Tasmania’s news headlines
Monday will be partly cloudy, with a maximum of 22 degrees. There is a slight chance of showers, with light winds becoming northwesterly in the middle of the day. Winds are expected to shit east to southeasterly late in the evening.
The UV Index is predicted to reach 11 (Extreme). Sun protection is recommended by the Bureau of Meteorology from 8.50am to 5.10pm.
► Woman airlifted from Cradle Mountain: A woman has been taken to Launceston General Hospital after being rescued from Cradle Mountain.
► Senate support for rural health: Launceston Airport could require evacuation if a Longford tyre stockpile caught fire, a 2015 report found.
► Cycling safety legislation welcomed: Safety laws for passing cyclists on the road will be enacted in 2017.
► Bonds Launceston set to open on Wednesday: New retail space to take the place of the old Sportcraft site on Charles Street.
► Queechy High go all the way: Queechy High has won the battle of the unbeaten school sides to be crowned the 2016 Tasmanian senior boys division basketball champion.
State of the nation
Need a national news snapshot first thing? Well, we have you covered.
► TAMWORTH, NSW: One of Tamworth’s newest surgeons has a vision to stem a common and blinding disease by bringing a very rare operation to the country. Ophthalmic surgeon, Dr Deric De Wit has worked in Berlin, Belfast and London, and now he has brought his unique skillset to the New England North West – treating glaucoma with viscocanaloplasty. Read more.
► BALLARAT, VIC: The chair of Commerce Ballarat David Wright has accused the state government of trying to play “Santa Claus” at the cost of local businesses. His words come in the wake of the government announcing it has reversed its decision not to declare Christmas Day a public holiday after conceding it made the wrong call. Read more.
► PORT PIRIE, SA: It could have been a rallying cry at a union stopwork meeting. “It is not another ‘sickie’,” thundered Australian Workers Union state secretary Peter Lamps over the microphone. He was responding to criticism that has been levelled against a new proposal to give workplace leave to domestic violence victims. Read more.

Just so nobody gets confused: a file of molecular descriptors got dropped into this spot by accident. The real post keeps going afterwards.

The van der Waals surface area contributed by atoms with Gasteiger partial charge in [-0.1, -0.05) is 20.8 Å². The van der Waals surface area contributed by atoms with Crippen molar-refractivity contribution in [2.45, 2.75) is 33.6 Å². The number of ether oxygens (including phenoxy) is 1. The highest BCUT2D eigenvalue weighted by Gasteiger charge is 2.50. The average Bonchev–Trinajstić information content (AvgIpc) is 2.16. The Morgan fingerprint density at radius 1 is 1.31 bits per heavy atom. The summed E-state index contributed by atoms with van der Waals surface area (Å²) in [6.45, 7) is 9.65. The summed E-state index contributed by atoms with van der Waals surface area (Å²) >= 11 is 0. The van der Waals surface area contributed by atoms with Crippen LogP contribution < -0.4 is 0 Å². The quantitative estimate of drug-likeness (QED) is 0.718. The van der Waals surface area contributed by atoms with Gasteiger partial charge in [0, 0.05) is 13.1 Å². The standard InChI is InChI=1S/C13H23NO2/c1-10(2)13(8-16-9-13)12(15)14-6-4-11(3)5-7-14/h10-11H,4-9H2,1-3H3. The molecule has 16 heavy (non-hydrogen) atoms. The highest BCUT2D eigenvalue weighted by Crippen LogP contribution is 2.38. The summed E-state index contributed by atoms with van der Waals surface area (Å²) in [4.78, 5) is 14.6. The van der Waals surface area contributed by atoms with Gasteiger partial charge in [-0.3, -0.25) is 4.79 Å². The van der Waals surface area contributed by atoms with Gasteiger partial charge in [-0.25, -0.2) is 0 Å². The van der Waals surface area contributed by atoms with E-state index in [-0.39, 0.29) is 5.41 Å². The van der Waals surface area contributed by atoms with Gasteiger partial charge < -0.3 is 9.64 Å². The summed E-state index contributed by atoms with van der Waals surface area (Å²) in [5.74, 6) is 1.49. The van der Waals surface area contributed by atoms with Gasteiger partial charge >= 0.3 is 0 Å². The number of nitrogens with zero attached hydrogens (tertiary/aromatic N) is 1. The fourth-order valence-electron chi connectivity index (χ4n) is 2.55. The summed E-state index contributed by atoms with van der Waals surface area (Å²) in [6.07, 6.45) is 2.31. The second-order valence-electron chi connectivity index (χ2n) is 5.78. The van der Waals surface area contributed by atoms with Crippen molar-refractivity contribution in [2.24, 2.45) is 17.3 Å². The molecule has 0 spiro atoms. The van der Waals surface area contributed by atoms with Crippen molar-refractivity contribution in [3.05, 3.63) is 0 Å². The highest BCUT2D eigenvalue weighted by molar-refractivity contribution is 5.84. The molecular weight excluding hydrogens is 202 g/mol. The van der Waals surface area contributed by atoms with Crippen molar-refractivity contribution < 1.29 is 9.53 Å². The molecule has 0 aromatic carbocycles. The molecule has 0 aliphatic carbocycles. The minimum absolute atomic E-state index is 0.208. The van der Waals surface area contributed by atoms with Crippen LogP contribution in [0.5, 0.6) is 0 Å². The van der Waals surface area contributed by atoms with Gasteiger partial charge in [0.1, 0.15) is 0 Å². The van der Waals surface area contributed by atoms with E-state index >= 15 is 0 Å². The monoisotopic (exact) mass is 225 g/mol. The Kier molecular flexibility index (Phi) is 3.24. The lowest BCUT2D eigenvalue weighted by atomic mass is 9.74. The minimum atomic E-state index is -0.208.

► ILLAWARRA, NSW: A monkey stolen from a Helensburgh wildlife park at the weekend has been found alive, but two others remain missing. Police were called to Symbio Wildlife Park about 8am Saturday, after staff discovered three Pygmy Marmoset monkeys missing, including a four-week-old baby. Read more.
► ALLANSFORD, VIC: Allansford’s Andrew Freeman fears the region’s crumbling roads are a tragic crash waiting to happen. He and his family had a terrifying experience after hitting a divot, aquaplaning and crashing into a ditch. Mr Freeman, his wife Annmaree and 11-month-old daughter escaped injury – but he worries others may not be so lucky. Read more.
► ALBURY, NSW: A Snapchat image of what appears to be two people urinating on Monument Hill has left Albury's Council and RSL representatives angry. The photograph, taken from behind the culprits, shows two males facing the structure. The wording reads “taking a piss on monument”. Read more.
► BUNBURY, WA: When you see the size of the crayfish these blokes are catching, it's a wonder they didn't sink their boat on the way back. A group of divers fishing off Bunbury have posted video footage of them plucking enormous western rock lobsters from the sea bed - some so big they barely fit inside their catch bags. Read more.